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September 24, 1982

Acquired immunodeficiency syndrome cause(s) still elusive

JAMA. 1982;248(12):1423-1424. doi:10.1001/jama.1982.03330120003001

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More than a year after the first reports of opportunistic infections and Kaposi's sarcoma (KS) among homosexual men and intravenous (IV) drug abusers, the medical community still is baffled by the alarming number of cases of acquired immunodeficiency syndrome (AIDS).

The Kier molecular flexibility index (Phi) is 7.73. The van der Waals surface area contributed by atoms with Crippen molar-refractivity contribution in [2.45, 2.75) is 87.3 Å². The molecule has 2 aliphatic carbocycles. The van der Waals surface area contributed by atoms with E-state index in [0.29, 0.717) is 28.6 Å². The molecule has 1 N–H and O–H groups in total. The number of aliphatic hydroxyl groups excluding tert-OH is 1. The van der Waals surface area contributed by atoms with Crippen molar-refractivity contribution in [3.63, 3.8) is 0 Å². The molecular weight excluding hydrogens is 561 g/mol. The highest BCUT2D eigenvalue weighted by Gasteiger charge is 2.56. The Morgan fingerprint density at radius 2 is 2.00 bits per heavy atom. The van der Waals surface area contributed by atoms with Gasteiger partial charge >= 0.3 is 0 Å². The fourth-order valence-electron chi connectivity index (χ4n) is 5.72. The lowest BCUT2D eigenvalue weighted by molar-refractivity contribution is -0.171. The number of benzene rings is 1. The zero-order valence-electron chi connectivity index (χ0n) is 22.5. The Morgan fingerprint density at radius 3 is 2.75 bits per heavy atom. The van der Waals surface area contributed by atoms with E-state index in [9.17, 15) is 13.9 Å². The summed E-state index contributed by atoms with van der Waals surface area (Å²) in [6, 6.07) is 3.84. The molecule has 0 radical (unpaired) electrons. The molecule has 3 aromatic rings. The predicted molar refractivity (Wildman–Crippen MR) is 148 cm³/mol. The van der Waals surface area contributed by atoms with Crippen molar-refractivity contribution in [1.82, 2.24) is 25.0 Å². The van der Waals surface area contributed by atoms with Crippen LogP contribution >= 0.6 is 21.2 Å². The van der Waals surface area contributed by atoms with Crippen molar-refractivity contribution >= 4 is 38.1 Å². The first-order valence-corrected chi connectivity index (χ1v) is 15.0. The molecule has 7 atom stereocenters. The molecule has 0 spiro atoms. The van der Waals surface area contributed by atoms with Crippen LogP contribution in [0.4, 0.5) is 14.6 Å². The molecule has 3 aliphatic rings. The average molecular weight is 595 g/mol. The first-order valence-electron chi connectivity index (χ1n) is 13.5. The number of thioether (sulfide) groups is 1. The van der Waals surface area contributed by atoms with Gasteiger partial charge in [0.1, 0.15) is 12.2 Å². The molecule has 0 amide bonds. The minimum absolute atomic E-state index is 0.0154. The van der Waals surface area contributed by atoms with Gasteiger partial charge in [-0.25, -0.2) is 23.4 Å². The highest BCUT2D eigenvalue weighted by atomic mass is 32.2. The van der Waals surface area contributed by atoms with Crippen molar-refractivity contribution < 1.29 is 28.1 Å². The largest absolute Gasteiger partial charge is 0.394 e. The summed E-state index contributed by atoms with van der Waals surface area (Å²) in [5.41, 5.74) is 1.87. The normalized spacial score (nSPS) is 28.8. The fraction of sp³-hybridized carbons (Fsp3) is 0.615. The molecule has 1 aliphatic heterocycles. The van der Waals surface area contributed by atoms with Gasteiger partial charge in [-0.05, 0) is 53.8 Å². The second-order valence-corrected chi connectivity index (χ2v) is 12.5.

Acquired immunodeficiency syndrome is the term that now is used to describe a diverse array of problems that may include the heretofore rare KS and other malignant neoplasms such as squamous cell carcinoma of the anus, as well as such opportunistic infections as pneumonia from Pneumocystis carinii (which generally attacks persons with deficient immune systems), cryptococcosis, or toxoplasmosis. The underlying defect appears to be one of diminished cellular immunity, although patients have no histories of immunodeficiencies, immunosuppressive therapies, or diseases that might affect the immune system. The diagnosis presently is considered only in persons younger than 60 years, because KS long has been known to occur in some older populations.